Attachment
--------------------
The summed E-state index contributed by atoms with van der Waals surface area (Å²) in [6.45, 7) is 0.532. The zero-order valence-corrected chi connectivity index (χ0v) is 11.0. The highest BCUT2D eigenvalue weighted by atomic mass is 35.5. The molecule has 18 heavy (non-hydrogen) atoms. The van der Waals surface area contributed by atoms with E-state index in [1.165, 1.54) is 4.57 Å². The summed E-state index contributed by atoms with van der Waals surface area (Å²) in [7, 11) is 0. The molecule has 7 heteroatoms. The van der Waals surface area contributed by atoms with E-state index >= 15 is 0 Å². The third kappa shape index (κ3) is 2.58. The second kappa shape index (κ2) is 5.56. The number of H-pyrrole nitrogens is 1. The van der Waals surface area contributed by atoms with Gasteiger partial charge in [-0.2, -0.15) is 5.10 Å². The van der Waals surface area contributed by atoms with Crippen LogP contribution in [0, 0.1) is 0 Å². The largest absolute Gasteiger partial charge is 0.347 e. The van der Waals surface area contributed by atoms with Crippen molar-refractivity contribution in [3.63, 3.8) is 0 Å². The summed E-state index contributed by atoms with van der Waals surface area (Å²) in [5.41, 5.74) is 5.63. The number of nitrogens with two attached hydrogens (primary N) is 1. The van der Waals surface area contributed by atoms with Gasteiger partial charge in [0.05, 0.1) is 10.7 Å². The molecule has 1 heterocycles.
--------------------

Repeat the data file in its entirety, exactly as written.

The summed E-state index contributed by atoms with van der Waals surface area (Å²) in [6.45, 7) is 0.532. The zero-order valence-corrected chi connectivity index (χ0v) is 11.0. The highest BCUT2D eigenvalue weighted by atomic mass is 35.5. The molecule has 18 heavy (non-hydrogen) atoms. The van der Waals surface area contributed by atoms with E-state index in [1.165, 1.54) is 4.57 Å². The summed E-state index contributed by atoms with van der Waals surface area (Å²) in [7, 11) is 0. The molecule has 7 heteroatoms. The van der Waals surface area contributed by atoms with E-state index >= 15 is 0 Å². The third kappa shape index (κ3) is 2.58. The second kappa shape index (κ2) is 5.56. The number of H-pyrrole nitrogens is 1. The van der Waals surface area contributed by atoms with Gasteiger partial charge in [-0.2, -0.15) is 5.10 Å². The van der Waals surface area contributed by atoms with Crippen LogP contribution in [0, 0.1) is 0 Å². The largest absolute Gasteiger partial charge is 0.347 e. The van der Waals surface area contributed by atoms with Crippen molar-refractivity contribution in [3.63, 3.8) is 0 Å². The summed E-state index contributed by atoms with van der Waals surface area (Å²) in [5.41, 5.74) is 5.63. The number of nitrogens with two attached hydrogens (primary N) is 1. The van der Waals surface area contributed by atoms with Gasteiger partial charge in [0.05, 0.1) is 10.7 Å². The molecule has 1 heterocycles.